Lack of transparent guidelines for negotiations on non-tariff trade barriers and government procurement could undermine the critical role the group of African, Caribbean, and Pacific countries must play in multilateral trade agreements. (Third World Network)

Countdown to Cancun (July 25, 2003)
At the 2001 WTO ministerial conference at Doha, delegates from the EU, US, Japan, and other rich countries pledged to reform unfair trade rules that lie at the root of global poverty. Two years later, these countries have reneged on promises to reform subsidies, relax drug patent laws, and increase global AIDS funding. (War on Want)

Run-Up to Cancun: WTO's Singapore Issues Caught in a Sling (July 21, 2003)
India and other developing countries oppose the competition, investment, government procurement, and trade facilitation policies proposed by rich countries. These "Singapore Issues" undermine governments' ability to determine terms of trade and foreign investment appropriate for their cultures and economies. (Business Standard)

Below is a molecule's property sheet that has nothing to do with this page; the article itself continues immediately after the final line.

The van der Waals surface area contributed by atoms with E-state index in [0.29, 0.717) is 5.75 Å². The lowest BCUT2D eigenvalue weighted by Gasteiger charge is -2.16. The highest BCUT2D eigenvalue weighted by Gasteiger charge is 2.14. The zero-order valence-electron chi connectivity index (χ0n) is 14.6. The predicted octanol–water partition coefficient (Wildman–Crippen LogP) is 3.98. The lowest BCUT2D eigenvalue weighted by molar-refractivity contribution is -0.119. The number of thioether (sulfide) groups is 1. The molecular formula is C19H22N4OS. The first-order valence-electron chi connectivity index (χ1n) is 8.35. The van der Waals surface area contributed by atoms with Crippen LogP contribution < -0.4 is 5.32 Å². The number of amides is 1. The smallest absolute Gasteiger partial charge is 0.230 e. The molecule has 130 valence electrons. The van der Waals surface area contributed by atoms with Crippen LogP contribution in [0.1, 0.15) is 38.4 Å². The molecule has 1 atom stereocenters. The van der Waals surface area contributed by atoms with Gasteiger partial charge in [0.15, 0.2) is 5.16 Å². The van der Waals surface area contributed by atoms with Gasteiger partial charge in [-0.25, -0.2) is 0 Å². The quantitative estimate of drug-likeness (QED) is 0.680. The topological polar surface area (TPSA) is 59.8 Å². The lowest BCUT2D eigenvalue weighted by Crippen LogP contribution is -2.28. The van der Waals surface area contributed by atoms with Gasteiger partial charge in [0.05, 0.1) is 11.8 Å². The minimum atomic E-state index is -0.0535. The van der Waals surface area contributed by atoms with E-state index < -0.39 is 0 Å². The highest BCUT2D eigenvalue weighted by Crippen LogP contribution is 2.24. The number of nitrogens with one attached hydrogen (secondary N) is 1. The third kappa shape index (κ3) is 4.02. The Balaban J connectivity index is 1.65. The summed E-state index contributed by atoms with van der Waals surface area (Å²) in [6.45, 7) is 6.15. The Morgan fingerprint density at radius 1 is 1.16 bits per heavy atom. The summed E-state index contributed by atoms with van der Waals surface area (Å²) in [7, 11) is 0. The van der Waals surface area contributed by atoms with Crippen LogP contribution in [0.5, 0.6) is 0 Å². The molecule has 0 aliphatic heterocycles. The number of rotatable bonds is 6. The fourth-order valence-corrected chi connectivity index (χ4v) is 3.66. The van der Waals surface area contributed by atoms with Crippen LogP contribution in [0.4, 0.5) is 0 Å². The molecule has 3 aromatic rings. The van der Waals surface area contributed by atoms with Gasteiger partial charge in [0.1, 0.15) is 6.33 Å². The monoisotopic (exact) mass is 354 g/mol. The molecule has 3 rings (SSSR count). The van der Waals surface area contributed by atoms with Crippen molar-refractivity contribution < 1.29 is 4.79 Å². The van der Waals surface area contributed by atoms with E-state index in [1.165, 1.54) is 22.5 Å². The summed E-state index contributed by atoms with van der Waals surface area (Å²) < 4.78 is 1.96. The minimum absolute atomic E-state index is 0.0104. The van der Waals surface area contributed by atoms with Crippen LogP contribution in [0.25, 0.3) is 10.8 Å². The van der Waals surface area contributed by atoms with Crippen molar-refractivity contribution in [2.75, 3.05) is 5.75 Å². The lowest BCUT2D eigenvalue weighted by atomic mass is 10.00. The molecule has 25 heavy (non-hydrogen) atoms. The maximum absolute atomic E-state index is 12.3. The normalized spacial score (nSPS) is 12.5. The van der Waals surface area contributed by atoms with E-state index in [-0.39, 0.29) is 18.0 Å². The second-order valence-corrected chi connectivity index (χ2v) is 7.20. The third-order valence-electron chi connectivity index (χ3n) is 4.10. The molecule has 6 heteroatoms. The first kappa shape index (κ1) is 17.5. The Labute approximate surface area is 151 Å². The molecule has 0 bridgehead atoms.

Cancun: A Battle for Life (July 16, 2003)
WTO trade rules favor rich countries over poor countries. In Cancun, the developing world must fight for a more equitable balance. (Jakarta Post)

The Cancun Democracy Challenge (July 2003)
The World Development Movement joins other NGOs in a call for reform of the WTO decision-making process. Their statement focuses on the lack of democracy, transparency and accountability of the WTO.

Corporate Conquistadors in Cancun (July 2003)
The European Commission lobbies for a WTO-Multilateral Investment Agreement to advance European corporate interests in foreign markets. Narrow agendas negotiated before Cancun undermine opportunities for civic action and open-ended dialogue with poor member countries at the WTO. (Investment Watch)

NGOs Organize Against Proposed WTO Investment Agreement (June 23, 2003)